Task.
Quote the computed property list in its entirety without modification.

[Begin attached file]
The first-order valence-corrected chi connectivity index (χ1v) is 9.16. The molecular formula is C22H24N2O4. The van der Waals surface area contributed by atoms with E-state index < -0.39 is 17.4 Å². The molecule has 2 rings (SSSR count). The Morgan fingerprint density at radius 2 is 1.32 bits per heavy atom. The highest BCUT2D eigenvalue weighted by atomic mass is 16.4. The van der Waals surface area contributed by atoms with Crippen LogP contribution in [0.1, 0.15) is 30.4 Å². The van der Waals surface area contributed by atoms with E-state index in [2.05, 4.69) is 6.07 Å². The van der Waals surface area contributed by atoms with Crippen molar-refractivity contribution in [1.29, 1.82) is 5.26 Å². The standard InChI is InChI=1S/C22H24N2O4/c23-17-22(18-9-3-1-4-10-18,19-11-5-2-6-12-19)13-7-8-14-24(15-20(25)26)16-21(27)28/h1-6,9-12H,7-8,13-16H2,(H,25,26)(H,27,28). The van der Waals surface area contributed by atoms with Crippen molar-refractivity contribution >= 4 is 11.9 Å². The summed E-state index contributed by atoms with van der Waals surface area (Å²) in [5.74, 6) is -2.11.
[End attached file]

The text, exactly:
The first-order valence-corrected chi connectivity index (χ1v) is 9.16. The molecular formula is C22H24N2O4. The van der Waals surface area contributed by atoms with E-state index < -0.39 is 17.4 Å². The molecule has 2 rings (SSSR count). The Morgan fingerprint density at radius 2 is 1.32 bits per heavy atom. The highest BCUT2D eigenvalue weighted by atomic mass is 16.4. The van der Waals surface area contributed by atoms with Crippen LogP contribution in [0.1, 0.15) is 30.4 Å². The van der Waals surface area contributed by atoms with E-state index in [2.05, 4.69) is 6.07 Å². The van der Waals surface area contributed by atoms with Crippen molar-refractivity contribution in [1.29, 1.82) is 5.26 Å². The standard InChI is InChI=1S/C22H24N2O4/c23-17-22(18-9-3-1-4-10-18,19-11-5-2-6-12-19)13-7-8-14-24(15-20(25)26)16-21(27)28/h1-6,9-12H,7-8,13-16H2,(H,25,26)(H,27,28). The van der Waals surface area contributed by atoms with Crippen molar-refractivity contribution >= 4 is 11.9 Å². The summed E-state index contributed by atoms with van der Waals surface area (Å²) in [5.74, 6) is -2.11.